7. For proposals (services/supports) that you believe should be funded outside of OPTS, which guiding principles or other parts of the OPTS process should be included in these processes?

All OPTS principles should stay in place even for services and supports funded outside of OPTS. There should not be a one size fits all process for OPTS. OPTS proposals that are simple and low cost should have a fast track. All OPTS projects that involve three or less people should also have fast track.

8. Other Comments:

Self-advocates and others with developmental disabilities and family members and advocates should be involved with the OPTS approval process on the Central Office and DDSO level to assure adherence to stated principles.

OPTS has great promise in the potential for innovative day and employment supports. This should be a special emphasis within OPTS.

Our system should consider the value of moving towards one that has, at its base, an individualized budget for each person supported. It is one way to truly transform the system. Even in a fee for service system like OPTS, it is possible to create individualized budgets that allow people to choose to move their supports to another provider over time.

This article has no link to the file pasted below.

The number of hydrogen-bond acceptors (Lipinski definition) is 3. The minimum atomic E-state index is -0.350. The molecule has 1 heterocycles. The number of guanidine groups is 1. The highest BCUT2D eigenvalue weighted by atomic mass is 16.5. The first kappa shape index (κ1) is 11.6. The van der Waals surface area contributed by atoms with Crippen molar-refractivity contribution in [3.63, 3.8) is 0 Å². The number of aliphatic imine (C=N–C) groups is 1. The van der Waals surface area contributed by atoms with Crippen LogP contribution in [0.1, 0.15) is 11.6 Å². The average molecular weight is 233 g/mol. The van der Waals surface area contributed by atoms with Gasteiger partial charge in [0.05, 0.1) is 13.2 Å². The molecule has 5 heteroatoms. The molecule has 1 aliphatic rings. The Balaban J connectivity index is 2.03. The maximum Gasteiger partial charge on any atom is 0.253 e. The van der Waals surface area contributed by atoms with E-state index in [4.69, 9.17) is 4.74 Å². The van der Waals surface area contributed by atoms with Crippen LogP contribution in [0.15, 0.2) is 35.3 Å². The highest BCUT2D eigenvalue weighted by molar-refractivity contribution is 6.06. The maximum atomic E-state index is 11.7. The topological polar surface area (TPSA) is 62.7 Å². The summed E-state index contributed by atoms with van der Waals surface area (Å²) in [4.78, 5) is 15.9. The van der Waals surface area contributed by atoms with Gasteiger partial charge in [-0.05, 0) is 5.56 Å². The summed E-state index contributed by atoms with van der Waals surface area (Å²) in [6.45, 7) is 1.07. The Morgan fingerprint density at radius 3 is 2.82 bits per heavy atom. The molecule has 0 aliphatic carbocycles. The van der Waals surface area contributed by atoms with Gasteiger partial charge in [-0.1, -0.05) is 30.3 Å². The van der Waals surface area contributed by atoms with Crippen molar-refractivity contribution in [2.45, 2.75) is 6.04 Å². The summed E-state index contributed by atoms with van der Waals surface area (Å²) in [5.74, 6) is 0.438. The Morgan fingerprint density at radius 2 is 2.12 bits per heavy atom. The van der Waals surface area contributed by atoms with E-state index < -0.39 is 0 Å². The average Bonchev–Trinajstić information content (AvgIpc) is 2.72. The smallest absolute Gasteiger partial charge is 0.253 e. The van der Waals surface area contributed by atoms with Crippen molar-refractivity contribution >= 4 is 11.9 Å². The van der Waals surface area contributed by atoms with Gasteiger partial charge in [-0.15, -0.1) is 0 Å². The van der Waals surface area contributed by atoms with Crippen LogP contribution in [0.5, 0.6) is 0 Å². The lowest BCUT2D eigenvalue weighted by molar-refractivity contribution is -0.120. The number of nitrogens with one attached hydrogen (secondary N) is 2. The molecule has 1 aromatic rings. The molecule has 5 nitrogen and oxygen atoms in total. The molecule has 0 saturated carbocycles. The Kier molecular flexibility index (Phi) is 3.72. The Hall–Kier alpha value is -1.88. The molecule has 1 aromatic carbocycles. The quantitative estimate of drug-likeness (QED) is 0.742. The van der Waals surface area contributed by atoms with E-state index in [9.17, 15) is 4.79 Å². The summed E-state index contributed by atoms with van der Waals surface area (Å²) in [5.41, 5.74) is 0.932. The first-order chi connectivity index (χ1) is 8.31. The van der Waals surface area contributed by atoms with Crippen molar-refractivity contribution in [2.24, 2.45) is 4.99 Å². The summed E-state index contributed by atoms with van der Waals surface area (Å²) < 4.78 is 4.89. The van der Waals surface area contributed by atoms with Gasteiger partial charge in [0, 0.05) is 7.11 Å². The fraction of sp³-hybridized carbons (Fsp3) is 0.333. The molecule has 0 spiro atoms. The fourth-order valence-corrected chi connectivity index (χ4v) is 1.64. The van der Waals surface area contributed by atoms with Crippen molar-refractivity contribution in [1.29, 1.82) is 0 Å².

OPTS funding must be flexible to allow for the greatest degree of innovation and individualized options. OPTS needs to experiment with different rate methodologies - the present rate mechanisms continue to support group-based projects vs. individualized supports.

OPTS system change and innovation projects should reflect a true partnership with OMRDD - the proposals should be joint proposals between the provider, individual/family and OMRDD. OMRDD needs to modify their "reviewer" role to one of partner.

Note: The above recommendations and comments reflect an agreed upon compilation of comments from members of the Board of the Self-Advocacy Association of New York State and members of the Individualized Supports Think Tank. We will continue to provide feedback and support to the OPTS Steering and other committees as we move through the OPTS Makeover process.

Submitted by Steve Holmes,

Administrative Director of SANYS